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Ma Jun

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Ma Jun

Ma Jun
Traditional Chinese 馬鈞
Simplified Chinese 马钧

Ma Jun (fl. 220–265),[1] courtesy name Deheng (徳衡), was a Chinese mechanical engineer and government official during the Three Kingdoms era of China. His most notable invention was that of the south-pointing chariot, a directional compass vehicle which actually had no magnetic function, but was operated by use of differential gears (which applies equal amount of torque to driving wheels rotating at different speeds).[2] It is because of this revolutionary device (and other achievements) that Ma Jun is known as one of the most brilliant mechanical engineers and inventors of his day (alongside Zhang Heng of the earlier Eastern Han Dynasty). The device was re-invented by many after Ma Jun, including the astronomer and mathematician Zu Chongzhi (429-500 AD). In the later medieval dynastic periods, Ma Jun's south-pointing chariot was combined in a single device with the distance-measuring odometer.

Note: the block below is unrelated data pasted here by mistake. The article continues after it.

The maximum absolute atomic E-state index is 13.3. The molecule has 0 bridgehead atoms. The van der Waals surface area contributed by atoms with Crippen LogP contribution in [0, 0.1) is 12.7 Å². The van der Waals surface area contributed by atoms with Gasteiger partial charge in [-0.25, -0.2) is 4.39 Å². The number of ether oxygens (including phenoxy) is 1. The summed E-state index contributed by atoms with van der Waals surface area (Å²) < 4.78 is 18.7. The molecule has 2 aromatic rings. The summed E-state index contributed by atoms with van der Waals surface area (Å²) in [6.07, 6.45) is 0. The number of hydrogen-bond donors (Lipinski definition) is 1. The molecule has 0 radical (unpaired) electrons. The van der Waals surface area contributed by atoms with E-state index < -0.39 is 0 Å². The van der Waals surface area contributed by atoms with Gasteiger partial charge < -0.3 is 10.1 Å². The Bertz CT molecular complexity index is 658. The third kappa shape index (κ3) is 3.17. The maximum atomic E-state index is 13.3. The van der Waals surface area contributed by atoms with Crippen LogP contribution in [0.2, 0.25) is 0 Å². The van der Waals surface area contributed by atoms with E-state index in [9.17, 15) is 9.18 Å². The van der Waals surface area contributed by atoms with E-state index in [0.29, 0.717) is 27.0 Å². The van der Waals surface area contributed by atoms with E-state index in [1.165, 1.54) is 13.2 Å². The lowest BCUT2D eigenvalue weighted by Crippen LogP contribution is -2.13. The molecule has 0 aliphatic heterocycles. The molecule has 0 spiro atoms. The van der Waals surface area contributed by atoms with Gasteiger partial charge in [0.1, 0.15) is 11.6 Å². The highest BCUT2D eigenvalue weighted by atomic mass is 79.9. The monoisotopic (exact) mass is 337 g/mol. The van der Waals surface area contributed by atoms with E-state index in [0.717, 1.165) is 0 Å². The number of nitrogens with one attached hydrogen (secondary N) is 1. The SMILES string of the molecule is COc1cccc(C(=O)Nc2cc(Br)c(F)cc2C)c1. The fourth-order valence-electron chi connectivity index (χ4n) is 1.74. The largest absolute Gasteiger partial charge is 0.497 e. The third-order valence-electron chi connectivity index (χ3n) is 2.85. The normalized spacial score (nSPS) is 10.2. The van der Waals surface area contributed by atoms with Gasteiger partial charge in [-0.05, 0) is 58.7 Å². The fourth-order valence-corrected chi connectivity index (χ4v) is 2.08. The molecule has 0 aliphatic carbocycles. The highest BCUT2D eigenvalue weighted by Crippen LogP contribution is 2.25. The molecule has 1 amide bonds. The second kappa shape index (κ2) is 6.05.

According to his friend and contemporary poet and philosopher Fu Xuan (217-278 AD), Ma Jun was born in Fufeng, located in the Wei River valley between Wugong and Baoji.[3] In his youth Ma Jun traveled throughout modern day Henan province, and obtained a minor literary degree, or bo shi.[3] Despite this degree, Ma Jun was relatively poor in his youth, yet found means to gain recognition by employing his natural genius in creating mechanical contraptions and inventions.

Ma Jun was a somewhat distinguished official serving under the northern state of Wei, becoming a Policy Review Advisor (Ji Shi Zhong).[2] Ma Jun once oversaw the construction of Chong Hua's palace, under the orders of Emperor Ming of Wei, Cao Rui. Ma Jun was very well known in Wei as a very gifted designer of weapons and certain types of devices, and was praised especially by Fu Xuan in an essay of his. Fu Xuan noted that Ma Jun was not the best orator or master of rhetorics, and had trouble conveying his ideas to others with his somewhat introverted personality. Nonetheless, he gained fame for his mechanical genius, and is universally considered one of the greatest mechanical engineers of ancient China.